- The quality of the diamond crystals
- The density of the crystals within the matrix
- The hardness of the material being cut
- The abrasiveness of the material being cut
- The horsepower of the saw
- The RPM's of the blade
- Cutting depth
- Cutting pressure
Segments & Rims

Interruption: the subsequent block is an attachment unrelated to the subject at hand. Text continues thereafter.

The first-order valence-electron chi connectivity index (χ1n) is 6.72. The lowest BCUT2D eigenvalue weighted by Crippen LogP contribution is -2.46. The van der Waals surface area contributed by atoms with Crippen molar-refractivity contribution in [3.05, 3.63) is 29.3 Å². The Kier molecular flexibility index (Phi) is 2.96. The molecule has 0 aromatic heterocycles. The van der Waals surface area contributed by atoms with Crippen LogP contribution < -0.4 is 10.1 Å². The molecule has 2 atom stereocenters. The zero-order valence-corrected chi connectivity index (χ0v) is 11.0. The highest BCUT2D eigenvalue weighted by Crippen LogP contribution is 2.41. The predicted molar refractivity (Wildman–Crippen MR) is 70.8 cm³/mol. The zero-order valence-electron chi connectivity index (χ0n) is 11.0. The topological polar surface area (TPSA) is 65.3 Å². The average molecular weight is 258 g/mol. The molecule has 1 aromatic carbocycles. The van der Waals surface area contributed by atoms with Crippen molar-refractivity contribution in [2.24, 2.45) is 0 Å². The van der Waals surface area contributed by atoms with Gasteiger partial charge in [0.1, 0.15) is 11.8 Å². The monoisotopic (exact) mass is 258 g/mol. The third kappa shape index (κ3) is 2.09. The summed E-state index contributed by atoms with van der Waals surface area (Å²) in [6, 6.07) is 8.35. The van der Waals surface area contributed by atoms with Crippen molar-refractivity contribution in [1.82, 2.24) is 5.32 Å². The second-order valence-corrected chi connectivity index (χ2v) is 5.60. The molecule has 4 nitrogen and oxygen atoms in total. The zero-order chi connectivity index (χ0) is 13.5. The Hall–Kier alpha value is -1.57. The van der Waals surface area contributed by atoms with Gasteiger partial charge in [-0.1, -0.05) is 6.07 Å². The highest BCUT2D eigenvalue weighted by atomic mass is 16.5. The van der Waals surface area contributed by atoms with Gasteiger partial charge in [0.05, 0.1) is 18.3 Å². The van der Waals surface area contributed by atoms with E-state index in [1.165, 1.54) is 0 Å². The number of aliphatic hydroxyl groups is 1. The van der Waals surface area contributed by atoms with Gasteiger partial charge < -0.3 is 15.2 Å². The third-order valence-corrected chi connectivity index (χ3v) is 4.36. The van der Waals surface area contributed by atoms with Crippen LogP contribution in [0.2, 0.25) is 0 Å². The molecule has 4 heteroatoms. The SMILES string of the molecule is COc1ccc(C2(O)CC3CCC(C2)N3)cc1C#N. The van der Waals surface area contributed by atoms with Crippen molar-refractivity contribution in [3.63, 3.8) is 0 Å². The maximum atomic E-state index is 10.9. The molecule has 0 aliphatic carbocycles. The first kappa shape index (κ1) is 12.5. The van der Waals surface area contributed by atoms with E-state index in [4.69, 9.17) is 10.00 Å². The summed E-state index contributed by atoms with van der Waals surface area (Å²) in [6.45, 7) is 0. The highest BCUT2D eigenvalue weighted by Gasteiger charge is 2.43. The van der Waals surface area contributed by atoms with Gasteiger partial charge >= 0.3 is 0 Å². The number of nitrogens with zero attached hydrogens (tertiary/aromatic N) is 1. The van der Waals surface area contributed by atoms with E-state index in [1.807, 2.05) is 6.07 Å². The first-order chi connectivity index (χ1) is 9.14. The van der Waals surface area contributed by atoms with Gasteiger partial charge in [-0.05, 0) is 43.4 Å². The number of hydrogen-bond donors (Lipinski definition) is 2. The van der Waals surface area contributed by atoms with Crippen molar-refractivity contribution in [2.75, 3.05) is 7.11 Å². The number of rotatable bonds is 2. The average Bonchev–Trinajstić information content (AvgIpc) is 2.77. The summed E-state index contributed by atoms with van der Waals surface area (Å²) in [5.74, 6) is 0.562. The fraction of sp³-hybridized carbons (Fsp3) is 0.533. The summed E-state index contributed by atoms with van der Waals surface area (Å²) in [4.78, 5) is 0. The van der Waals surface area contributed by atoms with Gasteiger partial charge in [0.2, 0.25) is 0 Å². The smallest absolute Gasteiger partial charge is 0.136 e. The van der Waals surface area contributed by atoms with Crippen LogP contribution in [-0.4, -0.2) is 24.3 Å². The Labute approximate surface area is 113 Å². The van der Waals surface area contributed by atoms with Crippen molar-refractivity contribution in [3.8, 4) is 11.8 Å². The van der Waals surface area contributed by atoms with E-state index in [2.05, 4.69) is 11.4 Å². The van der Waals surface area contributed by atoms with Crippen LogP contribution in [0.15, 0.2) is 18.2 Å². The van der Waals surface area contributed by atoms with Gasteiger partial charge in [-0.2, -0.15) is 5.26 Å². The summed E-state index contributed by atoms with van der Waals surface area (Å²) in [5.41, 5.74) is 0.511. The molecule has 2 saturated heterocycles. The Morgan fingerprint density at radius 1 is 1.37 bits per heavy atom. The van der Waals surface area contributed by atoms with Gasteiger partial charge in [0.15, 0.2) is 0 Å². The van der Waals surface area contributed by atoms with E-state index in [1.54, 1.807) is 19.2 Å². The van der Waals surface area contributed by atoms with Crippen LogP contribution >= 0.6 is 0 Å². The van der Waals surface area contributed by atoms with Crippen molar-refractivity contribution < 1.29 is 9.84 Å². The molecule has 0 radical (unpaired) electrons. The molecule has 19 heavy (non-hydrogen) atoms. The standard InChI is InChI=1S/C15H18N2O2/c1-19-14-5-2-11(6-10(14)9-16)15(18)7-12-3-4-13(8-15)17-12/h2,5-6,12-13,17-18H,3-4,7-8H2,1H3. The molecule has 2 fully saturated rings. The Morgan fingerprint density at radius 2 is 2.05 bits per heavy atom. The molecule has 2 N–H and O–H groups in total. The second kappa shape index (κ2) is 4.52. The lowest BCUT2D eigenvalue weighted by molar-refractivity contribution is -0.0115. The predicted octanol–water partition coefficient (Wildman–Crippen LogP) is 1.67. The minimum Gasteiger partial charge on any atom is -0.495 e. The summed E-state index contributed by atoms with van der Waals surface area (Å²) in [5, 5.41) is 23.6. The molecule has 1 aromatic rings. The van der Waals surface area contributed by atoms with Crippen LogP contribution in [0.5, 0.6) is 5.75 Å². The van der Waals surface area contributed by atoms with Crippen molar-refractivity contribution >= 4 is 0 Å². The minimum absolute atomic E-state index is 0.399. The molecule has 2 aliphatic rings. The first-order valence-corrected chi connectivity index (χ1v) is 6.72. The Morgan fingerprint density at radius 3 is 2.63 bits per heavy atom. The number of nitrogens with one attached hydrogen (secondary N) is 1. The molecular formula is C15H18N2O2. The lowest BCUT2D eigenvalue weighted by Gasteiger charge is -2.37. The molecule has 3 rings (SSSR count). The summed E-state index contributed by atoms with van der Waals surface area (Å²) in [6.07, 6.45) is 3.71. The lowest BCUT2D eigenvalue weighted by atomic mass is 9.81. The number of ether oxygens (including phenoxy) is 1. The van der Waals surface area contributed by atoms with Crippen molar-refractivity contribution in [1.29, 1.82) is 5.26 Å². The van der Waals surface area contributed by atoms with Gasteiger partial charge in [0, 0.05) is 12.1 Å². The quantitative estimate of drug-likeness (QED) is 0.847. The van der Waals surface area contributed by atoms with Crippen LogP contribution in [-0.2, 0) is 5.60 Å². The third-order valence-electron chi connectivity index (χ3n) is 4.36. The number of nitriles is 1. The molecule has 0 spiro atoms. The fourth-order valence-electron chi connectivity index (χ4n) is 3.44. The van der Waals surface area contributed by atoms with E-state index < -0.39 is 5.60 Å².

Segment height is one way to determine a diamond blade's overall value. Typically, the taller the segment, the more diamond and the longer the blade life, but there are exceptions. Some blades have a higher diamond concentration or higher grade diamond in the matrix, and while their segment height may be the same as other blades, their overall value is greater because of the increased performance they provide. Segments may be solid or serrated. Solid segments tend to provide longer life. Serrated segments tend to cut freer, faster, and with less chipping. Continuous rim blades can either be solid or have some type of serration or pattern. Solid rims are best suited for cutting materials where reduced chipping is essential for cosmetic purposes. Tile blades usually feature solid continuous rims. Turbo/serrated continuous rim blades come in a variety of configurations and generally give fast, clean cuts on harder materials.